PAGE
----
Business Overview

Full package available when NDA is completed.

A full-service excavation/ contracting company that services Bozeman Montana & the surrounding areas. This company has been in the community for 20+ years. Take on and continue to grow this well-established business with a great client base. This business specializes in site preparation, water & sewer utility installation, dirt work, driveways, concrete preparation, street cuts, dozer work, dump truck hauling, snow plowing & sanding, skid steer work, ground thawing, and road building for commercial and residential construction. The sale includes a fleet of well-maintained equipment and assets, training, and a client list. Servicing the Bozeman area where growth is unprecedented and there appears to be no end in sight. This business is capable of growing as big as the new owner is willing to grow it. Be your own boss all while playing in the dirt.

Buyer can lease the current shop space, or move the business to their own space.


  • Asking Price: $1,099,000
  • Cash Flow: N/A
  • Gross Revenue: N/A
  • FF&E: N/A
  • Inventory: N/A
  • Inventory Included: N/A
  • Established: N/A
About The Facility:

A shop space is available to lease. The new owner can choose to lease this space, or move the business to their own space.

Purpose For Selling:

Owner would like to retire.

Pros and Cons:

This business is well established with a great client base.

Opportunities and Growth:

Servicing the Bozeman area where growth is unprecedented and there appears to be no end in sight. The business is capable of growing as big as the new owner is will to grow it.

Additional Info

The property is leased by the company for $0.00

Why is the Current Owner Selling The Business?

There are all sorts of reasons why people decide to sell companies. However, the real factor and the one they say to you might be 2 completely different things. For instance, they might say "I have too many various commitments" or "I am retiring". For many sellers, these factors stand. But also, for some, these may just be reasons to try to hide the reality of transforming demographics, increased competitors, recent reduction in earnings, or a range of other reasons. This is why it is extremely crucial that you not depend entirely on a seller's word, however rather, make use of the vendor's response together with your overall due diligence. This will repaint a more practical image of the business's current circumstance.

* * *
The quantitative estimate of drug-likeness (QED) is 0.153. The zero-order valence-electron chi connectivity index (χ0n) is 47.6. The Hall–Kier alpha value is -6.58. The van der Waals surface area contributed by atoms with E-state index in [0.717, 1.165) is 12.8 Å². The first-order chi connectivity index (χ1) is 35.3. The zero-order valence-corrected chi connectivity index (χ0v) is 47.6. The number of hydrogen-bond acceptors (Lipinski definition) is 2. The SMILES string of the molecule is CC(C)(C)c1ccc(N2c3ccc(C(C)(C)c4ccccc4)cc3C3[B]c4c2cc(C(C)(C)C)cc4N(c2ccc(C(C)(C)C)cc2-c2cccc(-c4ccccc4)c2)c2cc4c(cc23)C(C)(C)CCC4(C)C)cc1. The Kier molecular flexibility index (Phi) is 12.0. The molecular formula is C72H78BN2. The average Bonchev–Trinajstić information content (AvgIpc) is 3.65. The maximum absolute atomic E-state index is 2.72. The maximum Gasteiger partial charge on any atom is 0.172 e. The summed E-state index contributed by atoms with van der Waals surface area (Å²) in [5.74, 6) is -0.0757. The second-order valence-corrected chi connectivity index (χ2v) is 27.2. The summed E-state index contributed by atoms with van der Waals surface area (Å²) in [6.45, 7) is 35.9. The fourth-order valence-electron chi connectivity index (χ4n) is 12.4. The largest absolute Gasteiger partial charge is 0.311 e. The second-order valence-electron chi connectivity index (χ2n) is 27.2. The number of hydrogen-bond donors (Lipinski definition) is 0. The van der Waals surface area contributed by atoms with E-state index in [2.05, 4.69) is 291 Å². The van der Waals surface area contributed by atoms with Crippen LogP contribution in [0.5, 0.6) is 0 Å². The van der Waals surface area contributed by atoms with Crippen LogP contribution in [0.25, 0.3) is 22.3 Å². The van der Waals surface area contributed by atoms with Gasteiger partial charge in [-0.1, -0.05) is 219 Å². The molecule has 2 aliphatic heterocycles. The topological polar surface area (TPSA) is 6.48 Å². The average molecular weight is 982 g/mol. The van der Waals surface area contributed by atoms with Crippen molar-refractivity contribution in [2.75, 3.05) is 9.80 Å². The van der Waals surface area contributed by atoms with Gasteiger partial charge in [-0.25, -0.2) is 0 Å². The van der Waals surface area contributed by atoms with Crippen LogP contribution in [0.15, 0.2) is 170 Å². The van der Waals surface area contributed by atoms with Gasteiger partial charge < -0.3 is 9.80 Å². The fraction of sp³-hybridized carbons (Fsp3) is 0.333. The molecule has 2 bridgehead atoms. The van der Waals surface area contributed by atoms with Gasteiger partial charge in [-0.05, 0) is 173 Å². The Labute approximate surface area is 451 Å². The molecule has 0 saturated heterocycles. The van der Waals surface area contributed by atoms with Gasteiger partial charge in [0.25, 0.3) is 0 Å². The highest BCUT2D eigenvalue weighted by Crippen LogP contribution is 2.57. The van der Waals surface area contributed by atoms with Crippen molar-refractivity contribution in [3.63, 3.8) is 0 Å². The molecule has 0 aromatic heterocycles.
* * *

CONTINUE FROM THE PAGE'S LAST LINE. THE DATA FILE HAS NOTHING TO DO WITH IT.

Existing Debts and Future Obligations

If the current business is in debt, which many companies are, then you will certainly have reason to consider this when valuating/preparing your deal. Numerous operating businesses finance loans with the purpose of covering items such as stock, payroll, accounts payable, etc. Keep in mind that in some cases this can imply that earnings margins are too small. Numerous companies fall into a revolving door of taking loans as a way to pay back various other loans. Along with debts, there may likewise be future commitments to take into consideration. There might be an outstanding lease on equipment or the building where the business resides. The business may have existing agreements with suppliers that must be fulfilled or might cause fines if terminated early.

Understanding the Customer Base, Competition and Area Demographics

Exactly how do companies in the location draw in new consumers? Often times, operating businesses have repeat consumers, which create the core of their day-to-day revenues. Certain factors such as brand-new competition growing up around the location, road building and construction, as well as employee turn over can affect repeat customers as well as negatively affect future earnings. One vital point to take into consideration is the placement of the business. Is it in a very trafficked shopping center, or is it concealed from the highway? Certainly, the more people that see the business often, the greater the opportunity to develop a returning consumer base. A last thought is the general area demographics. Is the business placed in a largely inhabited city, or is it located on the outside border of town? How might the local average family income effect future revenue prospects?